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The mass market reach of the Algerian daily newspapers was reviewed recently at the Maghreb Politics Review. I believe the main reason the dailies have had more popular success in Algeria than elsewhere in the Arab world is that they treat themselves much more like capitalist endeavourers than cultural entities. In neighbouring countries like Egypt, Morocco and the Gulf the readership is mostly confined to the cultural elite. The topics are carefully selected to give the reader a sense of intellectual superiority over the masses.

Sensational headline reads: we destroyed the Egyptians' dreams!

Sensational headline reads: we destroyed the Egyptians

Most Algerian Arab newspapers, like Echourouk, Elkhabar and Ennahar, turned the tables on this concept, and chose instead to embrace the lowest common denominator in search for ever increasing circulation numbers (except perhaps, the government owned newspapers, which have negligible circulation in comparison). This has, obviously, the unfortunate effect of being turned towards more populism and sensationalism a.k.a Algerian version of the right wing Daily Mail. In fact, these newspapers sometimes put the Daily Mail to shame with their incredibly racist stories and caricatures,  e.g. vs the local Chinese expatriates who work for Chinese construction companies. Most recently, the newspapers have just turned into sports dailies – today’s Echorouk news feed is dominated by sports headlines – all but just two.

The street price of a newspaper copy (officially 10DA, but generally can go up to 15DA in remote areas – a mere $0.1) is well below the cost of producing it. Most newspapers achieve profitably with advertising – so circulation numbers are very important. The advertising management market is dominated by the state owned Entreprise National de Publicite (ANEP), which collects advertising money from clients and distributes the adverts to the newspapers. This forces the newspapers to tread on careful lines or else the source of money is dried.

Perhaps, Elkhabar still tries to maintain a sense of intellectuality – opting instead to sometimes publish some well written reports on the state of the Algerian economy and political landscape. Its reluctance to populism is probably what made it lose its top spot as the best selling newspaper – just years ago it was dwarfing Echorouk, which was at the time, incredibly, seen as the newspaper for the intellectuals: the key element in Echorouk’s new image is the journalist turned into the Algerian version of Murdoch: Ali Faudel.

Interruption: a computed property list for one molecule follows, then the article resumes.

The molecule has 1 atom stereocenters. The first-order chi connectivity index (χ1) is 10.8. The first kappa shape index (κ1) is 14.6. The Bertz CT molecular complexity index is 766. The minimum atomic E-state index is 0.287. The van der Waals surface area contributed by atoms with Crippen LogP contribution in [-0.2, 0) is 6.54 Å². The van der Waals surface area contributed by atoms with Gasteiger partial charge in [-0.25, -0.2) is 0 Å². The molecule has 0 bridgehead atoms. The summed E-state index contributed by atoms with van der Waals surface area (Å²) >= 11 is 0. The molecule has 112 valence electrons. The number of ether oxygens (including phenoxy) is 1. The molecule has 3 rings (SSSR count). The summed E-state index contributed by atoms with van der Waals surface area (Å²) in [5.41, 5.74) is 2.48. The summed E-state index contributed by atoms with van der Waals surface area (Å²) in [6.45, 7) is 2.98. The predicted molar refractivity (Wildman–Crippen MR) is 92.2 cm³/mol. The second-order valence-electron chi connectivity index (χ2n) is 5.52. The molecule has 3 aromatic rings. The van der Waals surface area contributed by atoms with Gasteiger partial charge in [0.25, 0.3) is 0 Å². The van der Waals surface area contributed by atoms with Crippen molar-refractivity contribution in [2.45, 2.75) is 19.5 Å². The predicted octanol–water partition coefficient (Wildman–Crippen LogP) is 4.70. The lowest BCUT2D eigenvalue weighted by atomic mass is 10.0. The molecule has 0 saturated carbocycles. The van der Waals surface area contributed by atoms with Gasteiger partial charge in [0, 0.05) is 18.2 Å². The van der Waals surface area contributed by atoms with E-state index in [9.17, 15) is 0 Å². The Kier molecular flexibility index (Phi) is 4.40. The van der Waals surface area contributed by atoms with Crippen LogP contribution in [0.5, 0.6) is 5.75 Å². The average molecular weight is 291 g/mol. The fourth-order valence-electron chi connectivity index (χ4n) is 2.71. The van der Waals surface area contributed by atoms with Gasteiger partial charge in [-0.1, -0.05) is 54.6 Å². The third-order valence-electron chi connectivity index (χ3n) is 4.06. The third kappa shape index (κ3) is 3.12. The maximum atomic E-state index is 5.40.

On the other hand,  Elkhabar are much more successful as an enterprise. In additions to attempts to create a private printing company, they have established a country wide distribution network – KD-Press, and they are looking to seriously challenge the dominance of ANEP with their new venture:  Elkhabar Pub, by creating a privately owned advertising management company. ANEP’s success was largely due to the fact that most of the clients were state owned companies, and that has changed recently. Most of the big spenders in advertising are private enterprises now. The private mobile networks Djezzy, Nedjma and Mobilis (this last soon to be privatised) compete fiercely by buying an incredible amount of newspaper ad space.

It’s also worthy to note that while they sell incredibly well, the authenticity of the popular newspaper is well known to be shoddy: a popular saying in Algeria is that reading a newspaper nullifies your Wudu (Ablution). There is also the decades old fear of the outside: the top newspapers are rumoured to use external expertise from the Untied States in the form of highly paid consultants. Speculation about the owners of the papers runs rampant – from business tycoons to army generals.

The lack of space on other media, such as radio and television, has certainly not hurt the newspapers either. However, pressure is mounting on the government to open up the audio visual space, with Echorouk positioning themselves well to create a new television station should the chance come by running an internet only channel on Youtube. Should this space be opened, there is no reason not to believe that it will be as vibrant as the newspaper space, given that other channels, such as the MBC and ART are eager to more affectively enter the Algerian market.

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Commentary and views of an Algerian about the Middle East and Algeria, Democracy and Human Rights, Islam and Reform, as well as whatever pair of topics the author wishes to write about.

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